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Tuesday, May 18, 2010

Banks, be professional

I REFER to the letter “Bank's collection agency as bad as Ah Long,” (The Star, May 17) in which the writer says, “The banks have certainly lost their sense of professionalism.”

I agree and although such complaints only appear occasionally in the press, there are reasons to believe that many people are in the same unfortunate situation and their number is increasing daily.

These people are harassed relentlessly and mercilessly while they are unable to defend themselves, either because they don't know how or they think the bank is right.

Yet, the bank is not right. Two essential laws of economics and business state that money is the reward for work done, and a business deal must be equitable to be successful.

Banks were originally set up so that customers could deposit their money with them.

A deposit is automatically a saving because the customer would not put the money in the bank if he needed it.

If the bank is true to its function, it should guard the customer's money and also increase its amount.

This way, the customer's confidence in the bank will grow and he will continue to deposit money with it.

In order to increase the customer's money, the bank must set to work and ensure the deposit grows in a manner that is lawful and beneficial to the customer, the bank and society at large.

These days, banks prefer to make money by charging late payment fees and a host of other punitive fees which are non-earned income and therefore can be termed as usury.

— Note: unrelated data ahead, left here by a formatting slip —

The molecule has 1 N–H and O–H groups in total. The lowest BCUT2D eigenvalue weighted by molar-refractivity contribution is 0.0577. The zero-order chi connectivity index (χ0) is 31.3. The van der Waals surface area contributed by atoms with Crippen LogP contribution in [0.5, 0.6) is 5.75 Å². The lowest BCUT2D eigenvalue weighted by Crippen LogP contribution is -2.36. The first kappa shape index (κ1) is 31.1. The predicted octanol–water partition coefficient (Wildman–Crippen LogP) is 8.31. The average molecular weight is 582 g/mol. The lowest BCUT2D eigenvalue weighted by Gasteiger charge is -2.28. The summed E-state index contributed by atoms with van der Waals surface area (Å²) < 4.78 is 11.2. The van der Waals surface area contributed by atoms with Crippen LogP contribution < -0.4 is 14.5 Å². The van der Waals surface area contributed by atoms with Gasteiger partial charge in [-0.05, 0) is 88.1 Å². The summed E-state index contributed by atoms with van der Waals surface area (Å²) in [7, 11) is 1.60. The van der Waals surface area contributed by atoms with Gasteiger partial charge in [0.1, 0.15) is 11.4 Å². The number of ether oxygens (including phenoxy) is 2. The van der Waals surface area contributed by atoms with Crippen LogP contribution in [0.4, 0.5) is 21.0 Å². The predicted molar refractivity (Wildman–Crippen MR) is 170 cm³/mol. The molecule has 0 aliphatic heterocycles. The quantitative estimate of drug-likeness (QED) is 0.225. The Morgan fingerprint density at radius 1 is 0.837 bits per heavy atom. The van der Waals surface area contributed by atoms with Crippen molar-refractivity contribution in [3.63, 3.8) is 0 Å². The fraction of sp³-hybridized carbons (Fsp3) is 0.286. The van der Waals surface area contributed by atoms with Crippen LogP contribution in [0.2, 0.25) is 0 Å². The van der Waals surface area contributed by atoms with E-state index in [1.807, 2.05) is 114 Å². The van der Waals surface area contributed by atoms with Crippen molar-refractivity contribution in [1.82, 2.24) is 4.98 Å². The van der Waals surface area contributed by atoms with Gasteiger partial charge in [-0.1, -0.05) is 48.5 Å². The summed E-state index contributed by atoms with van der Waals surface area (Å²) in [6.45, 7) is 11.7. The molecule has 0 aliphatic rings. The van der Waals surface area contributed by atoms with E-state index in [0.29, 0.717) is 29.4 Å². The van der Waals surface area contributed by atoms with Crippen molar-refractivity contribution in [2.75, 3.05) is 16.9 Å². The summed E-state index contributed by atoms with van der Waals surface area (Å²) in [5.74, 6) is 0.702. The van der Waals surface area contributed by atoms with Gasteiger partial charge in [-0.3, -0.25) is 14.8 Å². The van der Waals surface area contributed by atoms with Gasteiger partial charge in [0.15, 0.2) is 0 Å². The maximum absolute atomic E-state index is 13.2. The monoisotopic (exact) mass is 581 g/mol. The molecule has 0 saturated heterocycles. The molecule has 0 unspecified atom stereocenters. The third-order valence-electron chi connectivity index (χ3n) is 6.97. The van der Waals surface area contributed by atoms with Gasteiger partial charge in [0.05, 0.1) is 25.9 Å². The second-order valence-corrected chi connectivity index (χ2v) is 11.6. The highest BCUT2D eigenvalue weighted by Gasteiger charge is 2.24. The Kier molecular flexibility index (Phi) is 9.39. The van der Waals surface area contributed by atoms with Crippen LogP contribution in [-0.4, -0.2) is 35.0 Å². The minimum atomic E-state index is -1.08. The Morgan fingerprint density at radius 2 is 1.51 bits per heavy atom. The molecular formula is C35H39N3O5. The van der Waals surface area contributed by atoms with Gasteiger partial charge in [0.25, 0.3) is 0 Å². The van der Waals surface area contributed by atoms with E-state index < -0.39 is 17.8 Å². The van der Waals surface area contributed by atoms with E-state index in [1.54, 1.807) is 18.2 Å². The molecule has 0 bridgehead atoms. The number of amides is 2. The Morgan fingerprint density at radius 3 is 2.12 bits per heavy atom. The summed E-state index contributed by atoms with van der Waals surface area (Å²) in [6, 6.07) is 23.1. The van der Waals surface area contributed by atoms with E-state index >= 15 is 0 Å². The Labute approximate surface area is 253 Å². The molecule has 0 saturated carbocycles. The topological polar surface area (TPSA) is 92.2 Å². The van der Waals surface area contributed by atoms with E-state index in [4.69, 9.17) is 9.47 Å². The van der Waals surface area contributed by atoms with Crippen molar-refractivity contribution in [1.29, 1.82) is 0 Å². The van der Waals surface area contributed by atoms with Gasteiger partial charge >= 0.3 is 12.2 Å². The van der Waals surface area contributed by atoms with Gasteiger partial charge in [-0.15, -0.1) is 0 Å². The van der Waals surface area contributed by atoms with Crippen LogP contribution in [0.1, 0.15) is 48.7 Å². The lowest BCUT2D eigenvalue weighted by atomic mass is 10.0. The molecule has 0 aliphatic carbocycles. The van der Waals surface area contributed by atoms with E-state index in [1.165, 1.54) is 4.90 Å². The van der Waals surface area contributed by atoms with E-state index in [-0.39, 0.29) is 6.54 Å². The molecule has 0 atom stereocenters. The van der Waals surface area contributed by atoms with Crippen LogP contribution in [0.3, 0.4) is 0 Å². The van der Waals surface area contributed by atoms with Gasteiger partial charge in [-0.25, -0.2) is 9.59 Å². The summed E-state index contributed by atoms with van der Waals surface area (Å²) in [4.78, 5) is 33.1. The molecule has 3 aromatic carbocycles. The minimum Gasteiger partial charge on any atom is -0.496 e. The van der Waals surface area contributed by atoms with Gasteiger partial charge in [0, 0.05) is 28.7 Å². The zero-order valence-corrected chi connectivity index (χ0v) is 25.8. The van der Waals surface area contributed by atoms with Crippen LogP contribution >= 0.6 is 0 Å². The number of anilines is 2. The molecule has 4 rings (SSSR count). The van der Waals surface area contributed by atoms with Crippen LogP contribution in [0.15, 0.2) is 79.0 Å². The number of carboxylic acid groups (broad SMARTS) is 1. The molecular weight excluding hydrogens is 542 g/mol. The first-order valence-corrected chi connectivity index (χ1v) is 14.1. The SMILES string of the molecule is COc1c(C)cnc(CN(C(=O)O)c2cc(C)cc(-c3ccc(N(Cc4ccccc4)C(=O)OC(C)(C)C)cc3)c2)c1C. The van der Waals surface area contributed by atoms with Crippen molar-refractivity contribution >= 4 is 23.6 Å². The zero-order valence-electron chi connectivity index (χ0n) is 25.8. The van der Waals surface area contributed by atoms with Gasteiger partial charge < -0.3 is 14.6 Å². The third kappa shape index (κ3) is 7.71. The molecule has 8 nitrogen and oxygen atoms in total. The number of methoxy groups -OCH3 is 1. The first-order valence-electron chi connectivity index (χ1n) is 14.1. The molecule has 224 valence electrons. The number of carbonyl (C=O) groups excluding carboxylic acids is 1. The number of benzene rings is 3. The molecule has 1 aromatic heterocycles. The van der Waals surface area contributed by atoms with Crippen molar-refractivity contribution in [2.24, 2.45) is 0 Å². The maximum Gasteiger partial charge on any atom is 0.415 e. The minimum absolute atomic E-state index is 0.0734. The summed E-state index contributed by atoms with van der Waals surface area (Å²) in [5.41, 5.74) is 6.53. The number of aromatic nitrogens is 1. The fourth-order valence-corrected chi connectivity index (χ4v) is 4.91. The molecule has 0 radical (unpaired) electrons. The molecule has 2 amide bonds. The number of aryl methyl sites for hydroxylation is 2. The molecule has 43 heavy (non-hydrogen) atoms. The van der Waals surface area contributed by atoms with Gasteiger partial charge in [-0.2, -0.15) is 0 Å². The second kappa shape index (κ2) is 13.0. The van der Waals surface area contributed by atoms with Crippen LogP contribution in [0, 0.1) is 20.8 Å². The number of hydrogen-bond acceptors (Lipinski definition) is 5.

Besides destroying customer's confidence, usury seriously undermines the economy because usury does not recognise the value of work and only concentrates on getting the pieces of paper and coins that constitute money.

The banks have also forgotten how to make an equitable business deal.

Equitable means that both parties in the transaction stand to gain or lose in the same proportion.

Bank deals, however, are inevitably slanted in favour of the bank. Maybe the banks think that giving out money also gives them the upper hand.

But the fact is that money in itself has no value, rather it is work that brings value to money.

Usury disregards the value of work, and people who have no work or are not adequately paid for the work they do, simply cannot repay their loans.

A bank that lends money and does nothing to ensure economic conditions are favourable to both employment and trades, will eventually end up getting money only from the National Mint.

The banks must urgently revise their way of doing business and foster a culture of saving, where saving does not mean refraining from buying, but rather buying what you need with the money one has saved from what he earned from his work, and not borrowed.

The Government, on its part, must considerably reduce their humongous benefits and subsidy schemes that render people dependent, debt ridden, sick and poor.

No government or business can defy the law of the market which states that money is the reward for work done.



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